that we present to you. The challenge is: (1) unlocking business value form the unstructured 

documents (such as text from legal documentation), that is not in a traditional “row-column 

database”. (2) transformed to be classified “structured” (meaning stored in fields in the 

database), which can be (3) analysed to (4) be adapted and build trust in the business 

decisions. 

Figure 3 Unstructured data Figure 4 Structured data 

For this Eigen technologies is selected as the tool extracts words, short phrases and 

sections from diverse text whereby it turns documents into data that can be used in larger data 

sets (see fig 3 & 4). The bank has a proof of concept which fits the profile of the innovative 

solutions that Eigen offers. Additionally, the bank needs a solution to automate a number of 

heavily manual and expensive processes. 

For this single use case we use desk research, open and (un) structured interviews, 

meetings on the subject with the product owner (project leader). Additionally, all project 

documentation (Proof of concepts, PowerPoints and other project presentations) are studied 

on the subject. Eigen Technologies mentioned that they are also available for questions. 

We focus on social and moral values that are central to the design and development of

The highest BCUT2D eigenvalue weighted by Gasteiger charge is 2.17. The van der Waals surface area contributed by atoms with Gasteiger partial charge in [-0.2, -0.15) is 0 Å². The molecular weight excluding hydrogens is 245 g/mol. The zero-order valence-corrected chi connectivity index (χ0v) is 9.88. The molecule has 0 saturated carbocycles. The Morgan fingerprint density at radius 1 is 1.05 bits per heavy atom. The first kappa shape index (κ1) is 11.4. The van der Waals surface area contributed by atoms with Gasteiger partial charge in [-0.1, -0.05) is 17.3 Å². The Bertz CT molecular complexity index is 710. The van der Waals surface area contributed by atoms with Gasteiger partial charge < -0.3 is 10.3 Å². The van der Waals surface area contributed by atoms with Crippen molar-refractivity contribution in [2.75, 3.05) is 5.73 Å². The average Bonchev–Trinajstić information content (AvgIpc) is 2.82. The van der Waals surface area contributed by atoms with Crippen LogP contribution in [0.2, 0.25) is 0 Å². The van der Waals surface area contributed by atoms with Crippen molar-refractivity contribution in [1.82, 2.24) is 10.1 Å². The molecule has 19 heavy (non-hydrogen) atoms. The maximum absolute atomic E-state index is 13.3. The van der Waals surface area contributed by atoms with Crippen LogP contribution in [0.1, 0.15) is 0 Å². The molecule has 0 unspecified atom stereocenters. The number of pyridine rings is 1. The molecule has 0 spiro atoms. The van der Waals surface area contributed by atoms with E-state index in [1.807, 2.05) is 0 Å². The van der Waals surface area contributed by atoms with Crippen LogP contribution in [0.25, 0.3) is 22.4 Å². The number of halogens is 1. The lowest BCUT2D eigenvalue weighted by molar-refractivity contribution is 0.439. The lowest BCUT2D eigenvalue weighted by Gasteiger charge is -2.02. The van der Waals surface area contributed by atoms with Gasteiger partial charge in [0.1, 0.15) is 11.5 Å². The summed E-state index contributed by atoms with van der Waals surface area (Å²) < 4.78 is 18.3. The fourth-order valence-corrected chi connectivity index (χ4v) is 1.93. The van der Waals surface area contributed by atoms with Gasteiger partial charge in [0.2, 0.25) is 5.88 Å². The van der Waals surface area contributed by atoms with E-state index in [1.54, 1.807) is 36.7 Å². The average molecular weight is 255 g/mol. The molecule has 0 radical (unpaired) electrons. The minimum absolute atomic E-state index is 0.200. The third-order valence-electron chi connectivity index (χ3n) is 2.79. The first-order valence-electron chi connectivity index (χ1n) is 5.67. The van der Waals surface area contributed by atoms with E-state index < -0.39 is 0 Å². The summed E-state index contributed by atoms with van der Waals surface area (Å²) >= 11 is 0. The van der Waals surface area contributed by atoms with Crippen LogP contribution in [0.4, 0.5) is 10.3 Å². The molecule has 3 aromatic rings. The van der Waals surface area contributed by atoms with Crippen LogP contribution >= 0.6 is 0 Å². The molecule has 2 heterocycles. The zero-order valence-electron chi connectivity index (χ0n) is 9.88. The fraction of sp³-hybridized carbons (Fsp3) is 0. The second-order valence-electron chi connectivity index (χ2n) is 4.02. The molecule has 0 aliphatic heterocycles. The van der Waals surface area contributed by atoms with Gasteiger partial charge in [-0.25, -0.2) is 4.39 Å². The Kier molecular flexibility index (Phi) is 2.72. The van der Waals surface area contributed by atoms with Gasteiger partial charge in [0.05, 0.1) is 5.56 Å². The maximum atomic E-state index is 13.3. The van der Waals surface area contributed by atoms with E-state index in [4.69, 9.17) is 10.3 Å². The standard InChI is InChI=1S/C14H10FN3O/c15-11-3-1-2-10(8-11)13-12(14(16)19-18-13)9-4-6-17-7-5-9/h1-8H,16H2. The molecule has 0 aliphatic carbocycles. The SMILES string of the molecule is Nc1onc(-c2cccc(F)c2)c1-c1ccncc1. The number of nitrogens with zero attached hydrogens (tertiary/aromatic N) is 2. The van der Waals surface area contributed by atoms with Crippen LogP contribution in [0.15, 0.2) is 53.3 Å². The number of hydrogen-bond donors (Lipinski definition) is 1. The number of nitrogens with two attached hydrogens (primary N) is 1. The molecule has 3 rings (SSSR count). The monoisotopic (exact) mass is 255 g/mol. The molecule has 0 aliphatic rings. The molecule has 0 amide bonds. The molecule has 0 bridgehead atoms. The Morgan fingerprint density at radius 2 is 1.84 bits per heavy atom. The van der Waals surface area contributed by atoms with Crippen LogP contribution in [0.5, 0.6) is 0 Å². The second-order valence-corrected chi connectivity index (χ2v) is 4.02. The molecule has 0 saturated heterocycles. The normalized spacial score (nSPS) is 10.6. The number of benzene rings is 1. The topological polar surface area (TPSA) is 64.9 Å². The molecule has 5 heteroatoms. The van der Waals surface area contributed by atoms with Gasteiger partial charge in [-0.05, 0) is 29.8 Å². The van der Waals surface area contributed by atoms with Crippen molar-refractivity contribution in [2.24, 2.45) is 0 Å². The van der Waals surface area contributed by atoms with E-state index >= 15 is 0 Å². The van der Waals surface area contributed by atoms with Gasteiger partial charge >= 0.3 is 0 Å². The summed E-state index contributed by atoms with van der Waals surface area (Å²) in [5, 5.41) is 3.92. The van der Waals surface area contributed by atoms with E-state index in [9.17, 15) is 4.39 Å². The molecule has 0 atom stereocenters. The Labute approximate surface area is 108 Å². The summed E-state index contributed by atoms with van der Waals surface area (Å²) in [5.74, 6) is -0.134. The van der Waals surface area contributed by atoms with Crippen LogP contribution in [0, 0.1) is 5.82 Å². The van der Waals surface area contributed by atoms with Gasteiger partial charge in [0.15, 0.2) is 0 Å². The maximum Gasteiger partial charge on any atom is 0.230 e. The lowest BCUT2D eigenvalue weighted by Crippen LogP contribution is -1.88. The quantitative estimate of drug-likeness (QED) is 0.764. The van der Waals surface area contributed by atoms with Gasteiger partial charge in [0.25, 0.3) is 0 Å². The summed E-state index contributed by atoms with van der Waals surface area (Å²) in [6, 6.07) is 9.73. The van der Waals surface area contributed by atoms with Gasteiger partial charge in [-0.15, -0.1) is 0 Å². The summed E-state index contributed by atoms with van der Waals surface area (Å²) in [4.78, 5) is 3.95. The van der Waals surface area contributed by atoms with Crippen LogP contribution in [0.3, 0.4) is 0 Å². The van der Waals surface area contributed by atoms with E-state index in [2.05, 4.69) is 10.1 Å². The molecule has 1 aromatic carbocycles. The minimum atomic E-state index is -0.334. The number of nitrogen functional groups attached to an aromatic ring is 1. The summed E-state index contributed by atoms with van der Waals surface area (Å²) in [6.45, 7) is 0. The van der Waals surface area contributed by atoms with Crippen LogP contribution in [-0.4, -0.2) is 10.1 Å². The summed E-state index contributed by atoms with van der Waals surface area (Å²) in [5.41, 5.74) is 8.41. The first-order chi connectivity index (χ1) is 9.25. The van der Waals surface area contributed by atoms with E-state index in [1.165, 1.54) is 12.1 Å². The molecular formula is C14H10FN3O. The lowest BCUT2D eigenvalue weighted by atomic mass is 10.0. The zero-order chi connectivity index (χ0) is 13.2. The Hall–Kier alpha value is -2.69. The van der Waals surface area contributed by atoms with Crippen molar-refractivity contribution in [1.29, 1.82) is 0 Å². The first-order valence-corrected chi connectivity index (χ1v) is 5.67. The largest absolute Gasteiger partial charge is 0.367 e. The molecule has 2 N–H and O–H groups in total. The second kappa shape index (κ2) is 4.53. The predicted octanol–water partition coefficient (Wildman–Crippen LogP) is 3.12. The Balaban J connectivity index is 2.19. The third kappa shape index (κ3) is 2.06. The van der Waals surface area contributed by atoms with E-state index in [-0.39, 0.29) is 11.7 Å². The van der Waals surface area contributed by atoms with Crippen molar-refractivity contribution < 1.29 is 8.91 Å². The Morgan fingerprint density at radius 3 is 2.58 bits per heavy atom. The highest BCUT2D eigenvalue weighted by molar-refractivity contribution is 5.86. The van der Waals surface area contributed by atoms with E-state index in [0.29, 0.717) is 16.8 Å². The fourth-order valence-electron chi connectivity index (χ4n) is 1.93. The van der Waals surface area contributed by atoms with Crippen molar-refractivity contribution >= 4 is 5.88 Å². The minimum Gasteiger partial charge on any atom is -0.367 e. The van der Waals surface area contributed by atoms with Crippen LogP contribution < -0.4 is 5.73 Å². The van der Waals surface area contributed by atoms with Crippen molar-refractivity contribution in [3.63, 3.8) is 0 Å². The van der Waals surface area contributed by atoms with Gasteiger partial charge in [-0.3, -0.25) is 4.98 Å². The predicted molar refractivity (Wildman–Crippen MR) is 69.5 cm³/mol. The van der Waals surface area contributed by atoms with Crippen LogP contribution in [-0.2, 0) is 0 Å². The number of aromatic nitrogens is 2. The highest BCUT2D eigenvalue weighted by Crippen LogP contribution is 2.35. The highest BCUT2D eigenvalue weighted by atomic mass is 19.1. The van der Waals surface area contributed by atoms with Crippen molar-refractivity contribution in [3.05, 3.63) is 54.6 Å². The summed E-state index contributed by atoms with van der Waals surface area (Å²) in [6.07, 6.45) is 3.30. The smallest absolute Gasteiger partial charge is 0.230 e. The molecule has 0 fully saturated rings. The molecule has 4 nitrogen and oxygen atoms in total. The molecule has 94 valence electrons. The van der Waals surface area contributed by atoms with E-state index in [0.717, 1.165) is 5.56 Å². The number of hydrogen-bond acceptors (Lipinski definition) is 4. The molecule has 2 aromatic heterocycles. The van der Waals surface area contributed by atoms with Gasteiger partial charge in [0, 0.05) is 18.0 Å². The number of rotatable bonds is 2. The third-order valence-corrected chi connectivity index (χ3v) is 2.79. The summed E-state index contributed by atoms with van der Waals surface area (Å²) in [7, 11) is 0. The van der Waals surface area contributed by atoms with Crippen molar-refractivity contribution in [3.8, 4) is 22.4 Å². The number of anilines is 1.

new technology. This originated at Stanford in the 1970s, where it was a central subject of 

study in Computer Science. It has now been adopted by many research groups and is often 

referred to as Value-Sensitive Design (Friedman, 1996). In this single case study, I 

investigate how financial institutions look at the key values for all stakeholders involved 

(directly or indirectly) that use the Eigen technologies platform. 

 

The challenge inside VSD is to focus on the participating stakeholders in this new 

business model design. This should be done by mapping (1) design trade-offs, (2) value 

conflicts, and (3) value tensions—a question of design thinking (Friedman & Hendry, 2019, 

  1. 49). I draw on the VSD theory and methodology to proactively include moral and ethical 

value for Artificial Intelligence used in financial organizations. VSD is still an emerging 

concept offered to others to improve (Borning & Muller, 2012) and that is exactly what I am 

going to do. 

 

Reference: 

Borning, A., & Muller, M. (2012). Next steps for Value Sensitive Design. Conference on 

Human Factors in Computing Systems – Proceedings, 1125–1134. 

https://doi.org/10.1145/2207676.2208560 

Brynjolfsson, E., & McAfee, A. (2017). Machine, platform, crowd : Harnessing our digital 

future. Retrieved 7 October 2019, from http://ide.mit.edu/books/machine-platform- 

crowd-harnessing-our-digital-future 

Friedman, B. (1996). VSD. ACM Interactions, 3(6), 17–23. 

Friedman, B., & Hendry, D. (2019). Value sensitive design: shaping technology with moral 

imagination. Retrieved from https://mitpress.mit.edu/books/value-sensitive-design 

Yoo, Y., Boland, R. J., Lyytinen, K., & Majchrzak, A. (2012). Organizing for innovation in 

the digitized world. Organization Science, 23(5), 1398–1408. 

https://doi.org/10.1287/orsc.1120.0771